In the first year of my master’s degree in Curriculum and Leadership, I met Coyote. Coyote first appeared to me as I unpacked how my Indigenous ways of knowing fit into the world of academia. I often found myself in a place of unsettledness and found that writing in partnership with Coyote helped me balance who I was as an Indigenous learner and educator while fulfilling the expectations of academia and work. Coyote helped me understand that I did not have to choose one way of knowing but that I could learn to dwell in between these different worlds. This relationship with Coyote helped me on many levels, as I found it safe to engage in conversations with Coyote in what had become not just a writing style but a virtual space of gathering. I realized that I was dwelling in what is often referred to as third space (Nakata, 2007). This space where I met Coyote was safe, and I was able to reflect on and speak freely about areas of contention and my growing understanding of what Indigenous ways of knowing and understanding meant to me as an Indigenous student and educator. During this time, I also met Ted Aoki’s (1986/2012) Miss O and was instantly drawn to her. Ms. O dwells between curriculum-as-lived and curriculum-as-planned (Aoki, 1986/2012). I resonated with Ms. O for reasons outside of the fact that being flexible in what we have planned to teach makes good sense, but I felt like this is what I was learning to do as an Indigenous educator. I was learning to dwell in the space between my Indigenous ways of knowing and academia in a comfortable way. As I learned to walk in both these worlds, I could begin to make sense out of how to uphold Indigenous ways of knowing and worldviews in a Eurocentric curriculum without losing any of my own beliefs about learning. Of course, it was not quite that simple, and I still find myself questioning how to engage in academia in a way that encompasses Indigenous ways of knowing and embraces my worldview in relevant and meaningful ways. I grapple with a sense of loss, as I know there are stories that will forever be lost to me due to growing up away from my home territory. My aunty offers me the word kiscâyãwin when I explain to her how hard it is to explain longing for something you have never had. She tells me it means to belong somewhere, and this belonging is missing for many. “They are kaskeyihtamowin,” she tells me. This means to long for home to a point that it causes physical illness. I think about what this means and how my need for a sense of belonging has caused physical, emotional, spiritual and mental sickness throughout the course of my life. Connection to the land, connection to place, pedagogy of place and space, walking in two worlds and land education are all discussions and theories I know well and yet I still long for a place to call home. Daniels-Fiss (2008) reminds me as a Nehiyaw woman that I am tied to the traditional land of my people through song, story and blood memory. It is this tie to a land that I have never lived on that continues to call to me and move me forward in my work. I am reminded of a dream I had when I first started graduate school, and now as I revisit the story I can see that the stories that inform my worldview were waiting for me even before I was aware of them (Cajete, 1994; McLeod, 2012).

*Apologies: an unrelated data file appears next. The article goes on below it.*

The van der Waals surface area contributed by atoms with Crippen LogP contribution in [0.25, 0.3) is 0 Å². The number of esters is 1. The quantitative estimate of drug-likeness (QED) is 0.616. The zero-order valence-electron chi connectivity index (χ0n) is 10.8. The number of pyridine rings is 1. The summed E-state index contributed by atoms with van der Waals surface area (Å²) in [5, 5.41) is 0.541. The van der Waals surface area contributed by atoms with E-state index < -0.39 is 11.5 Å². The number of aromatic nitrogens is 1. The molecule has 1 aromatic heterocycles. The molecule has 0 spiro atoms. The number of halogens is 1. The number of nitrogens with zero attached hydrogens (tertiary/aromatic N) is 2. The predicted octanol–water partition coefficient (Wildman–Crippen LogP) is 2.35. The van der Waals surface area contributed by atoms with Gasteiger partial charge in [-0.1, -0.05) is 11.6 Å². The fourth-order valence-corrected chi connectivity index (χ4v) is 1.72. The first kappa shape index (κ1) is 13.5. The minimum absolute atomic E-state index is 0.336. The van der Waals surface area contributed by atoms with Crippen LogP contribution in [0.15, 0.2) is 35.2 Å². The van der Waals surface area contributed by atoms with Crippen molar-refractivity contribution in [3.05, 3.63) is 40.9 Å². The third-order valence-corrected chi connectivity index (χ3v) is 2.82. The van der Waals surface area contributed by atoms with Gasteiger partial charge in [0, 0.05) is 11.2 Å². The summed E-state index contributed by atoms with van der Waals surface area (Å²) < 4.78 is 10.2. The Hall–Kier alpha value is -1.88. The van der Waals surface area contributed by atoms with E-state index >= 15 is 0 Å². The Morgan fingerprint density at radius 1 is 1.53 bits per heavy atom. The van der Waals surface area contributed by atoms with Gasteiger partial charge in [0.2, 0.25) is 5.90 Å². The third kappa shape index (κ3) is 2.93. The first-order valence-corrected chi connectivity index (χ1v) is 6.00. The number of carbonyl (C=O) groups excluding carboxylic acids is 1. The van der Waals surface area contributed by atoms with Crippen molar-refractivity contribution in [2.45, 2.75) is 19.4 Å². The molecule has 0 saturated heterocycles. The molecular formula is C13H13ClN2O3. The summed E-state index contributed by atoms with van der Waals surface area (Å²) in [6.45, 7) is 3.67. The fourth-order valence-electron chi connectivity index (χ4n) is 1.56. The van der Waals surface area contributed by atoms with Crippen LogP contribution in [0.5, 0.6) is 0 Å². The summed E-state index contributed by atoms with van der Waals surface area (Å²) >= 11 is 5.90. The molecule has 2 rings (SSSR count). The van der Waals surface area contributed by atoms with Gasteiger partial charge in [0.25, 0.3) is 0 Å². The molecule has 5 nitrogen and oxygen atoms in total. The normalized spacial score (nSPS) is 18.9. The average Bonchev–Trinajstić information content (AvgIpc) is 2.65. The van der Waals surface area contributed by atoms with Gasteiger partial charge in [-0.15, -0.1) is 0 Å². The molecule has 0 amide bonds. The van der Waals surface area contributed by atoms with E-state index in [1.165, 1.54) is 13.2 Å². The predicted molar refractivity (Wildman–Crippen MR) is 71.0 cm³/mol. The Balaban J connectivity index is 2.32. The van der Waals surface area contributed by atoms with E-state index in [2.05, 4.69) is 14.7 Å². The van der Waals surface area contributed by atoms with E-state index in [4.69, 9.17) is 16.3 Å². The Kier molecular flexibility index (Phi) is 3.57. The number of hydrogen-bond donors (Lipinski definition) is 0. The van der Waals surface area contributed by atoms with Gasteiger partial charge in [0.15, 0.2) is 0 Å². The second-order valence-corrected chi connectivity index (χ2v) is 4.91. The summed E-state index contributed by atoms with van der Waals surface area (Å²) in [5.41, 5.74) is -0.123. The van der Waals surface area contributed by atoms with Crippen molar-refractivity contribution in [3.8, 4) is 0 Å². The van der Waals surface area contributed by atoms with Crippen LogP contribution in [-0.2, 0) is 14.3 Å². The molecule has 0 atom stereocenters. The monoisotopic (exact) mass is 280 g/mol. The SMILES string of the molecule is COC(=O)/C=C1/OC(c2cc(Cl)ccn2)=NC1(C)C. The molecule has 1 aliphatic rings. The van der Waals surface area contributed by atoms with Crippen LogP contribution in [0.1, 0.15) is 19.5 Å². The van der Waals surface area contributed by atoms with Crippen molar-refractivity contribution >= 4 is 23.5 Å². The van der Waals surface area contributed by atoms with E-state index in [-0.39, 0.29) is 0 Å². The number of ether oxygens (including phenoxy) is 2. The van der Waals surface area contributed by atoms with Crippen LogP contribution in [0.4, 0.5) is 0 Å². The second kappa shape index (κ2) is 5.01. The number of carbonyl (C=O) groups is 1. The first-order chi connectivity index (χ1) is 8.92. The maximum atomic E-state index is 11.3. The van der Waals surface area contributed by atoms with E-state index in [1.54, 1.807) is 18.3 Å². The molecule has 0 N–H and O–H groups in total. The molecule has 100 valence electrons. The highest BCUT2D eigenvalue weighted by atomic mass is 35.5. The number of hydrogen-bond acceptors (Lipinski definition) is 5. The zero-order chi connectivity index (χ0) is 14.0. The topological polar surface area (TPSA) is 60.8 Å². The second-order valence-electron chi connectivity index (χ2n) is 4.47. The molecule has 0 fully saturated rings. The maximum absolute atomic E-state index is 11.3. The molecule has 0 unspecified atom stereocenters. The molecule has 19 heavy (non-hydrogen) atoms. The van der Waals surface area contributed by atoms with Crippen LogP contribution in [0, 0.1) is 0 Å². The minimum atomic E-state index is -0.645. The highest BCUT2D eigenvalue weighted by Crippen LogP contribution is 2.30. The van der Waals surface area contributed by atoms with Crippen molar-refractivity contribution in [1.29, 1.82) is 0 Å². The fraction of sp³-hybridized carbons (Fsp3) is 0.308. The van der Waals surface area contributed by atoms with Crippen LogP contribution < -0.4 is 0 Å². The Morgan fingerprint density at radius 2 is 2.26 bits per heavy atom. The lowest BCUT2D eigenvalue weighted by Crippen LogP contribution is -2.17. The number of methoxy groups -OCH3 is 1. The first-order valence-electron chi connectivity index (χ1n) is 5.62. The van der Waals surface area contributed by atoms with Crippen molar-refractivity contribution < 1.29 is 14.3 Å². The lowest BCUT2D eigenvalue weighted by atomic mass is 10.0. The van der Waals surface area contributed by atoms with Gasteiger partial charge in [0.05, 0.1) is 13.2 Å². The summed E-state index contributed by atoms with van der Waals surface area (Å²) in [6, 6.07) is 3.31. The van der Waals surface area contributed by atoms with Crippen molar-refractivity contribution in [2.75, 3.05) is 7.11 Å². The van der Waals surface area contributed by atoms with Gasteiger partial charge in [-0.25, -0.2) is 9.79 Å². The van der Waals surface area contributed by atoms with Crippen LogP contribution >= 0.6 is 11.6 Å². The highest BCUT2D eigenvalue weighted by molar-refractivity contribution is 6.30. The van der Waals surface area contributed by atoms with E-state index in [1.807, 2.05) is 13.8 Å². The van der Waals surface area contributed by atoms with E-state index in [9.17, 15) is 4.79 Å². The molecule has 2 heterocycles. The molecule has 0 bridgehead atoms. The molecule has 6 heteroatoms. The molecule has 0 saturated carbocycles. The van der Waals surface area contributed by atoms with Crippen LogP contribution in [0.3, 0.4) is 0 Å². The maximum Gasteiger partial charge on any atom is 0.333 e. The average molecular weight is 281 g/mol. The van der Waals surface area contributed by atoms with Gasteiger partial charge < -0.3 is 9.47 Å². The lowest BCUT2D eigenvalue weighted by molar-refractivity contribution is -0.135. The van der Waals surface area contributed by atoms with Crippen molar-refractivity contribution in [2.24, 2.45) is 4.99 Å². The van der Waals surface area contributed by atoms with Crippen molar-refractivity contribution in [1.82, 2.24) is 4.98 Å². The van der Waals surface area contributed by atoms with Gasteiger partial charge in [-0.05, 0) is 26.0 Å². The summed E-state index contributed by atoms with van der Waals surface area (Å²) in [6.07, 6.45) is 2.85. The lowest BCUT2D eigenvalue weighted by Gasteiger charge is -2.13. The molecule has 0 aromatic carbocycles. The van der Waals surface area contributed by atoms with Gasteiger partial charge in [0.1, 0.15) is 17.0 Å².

It was hot, and I could smell the scent of sweet grass on the wind. It was dark, and I could not quite see where I was, but I knew I was at home. The sounds and smells of my home territory were all around me. I could hear the drums in the background and the sounds of a pow wow I was suddenly eager to find. It was as I went to start off towards the sound of the drum that I realized I was not alone. I turned, and there stood an old man; he was small and seemed friendly. “Who are you?” I asked. He didn’t seem to speak, but I could hear his chuckling in my head.
“So many times we have been visiting lately, and you don’t recognize your old friend. How many lessons, how many fears have I put to rest, and how many laughs have I given to you?”
Suddenly, the man was gone, and in his place was Coyote.
“You hurt Nanabush’s feelings, and now he won’t play our game,” Coyote whined at me.
“Raven, Raven! Where are you?” Coyote’s voice echoed around me
“Is this a dream?” I asked Coyote as Raven appeared.
“Is it? Haven’t you been asking questions all week? Perhaps we are here to answer them,” Raven said as he flew in circles.
It was now that I realized that Coyote and Raven were standing in a grove of cedar trees and that I could smell the earthy, wet smell of a rainforest. I was still standing on what I knew was my home territory, and I still could hear the pow wow drums. But I was not quite home. I seemed to be straddling a space between the land I grew up on as a guest and the land I called home. I looked towards the sound of the drums and felt the sense of peace that always comes over me when drumming starts. I looked back, and both Raven and Coyote were gone, but Nanabush was back but in a younger form. He was dressed as a young grass dancer. “You are keeping me from the pow wow,” he stated. “What will our relatives do if I am not there for their stories? What kind of a pow wow would that be? Listen carefully, you have a habit of not listening,” Nanubush said and seemed to glow a little. “I have been here always. If I don’t have the answer, ask Raven or Coyote. Boy, do they love to talk! Whether you knew it or not, you learned from us, and now you know if we are not around you are not doing things in a good way.” Nanubush disappeared, and I was standing at the edge of a river with my feet in the water. I heard some rustling behind me, and Coyote darted through the bushes.
“By the way,” he said in panting breaths. “If you don’t know something, ask and listen to the stories. It’s never too late to say, ‘Can you tell me that story again’”.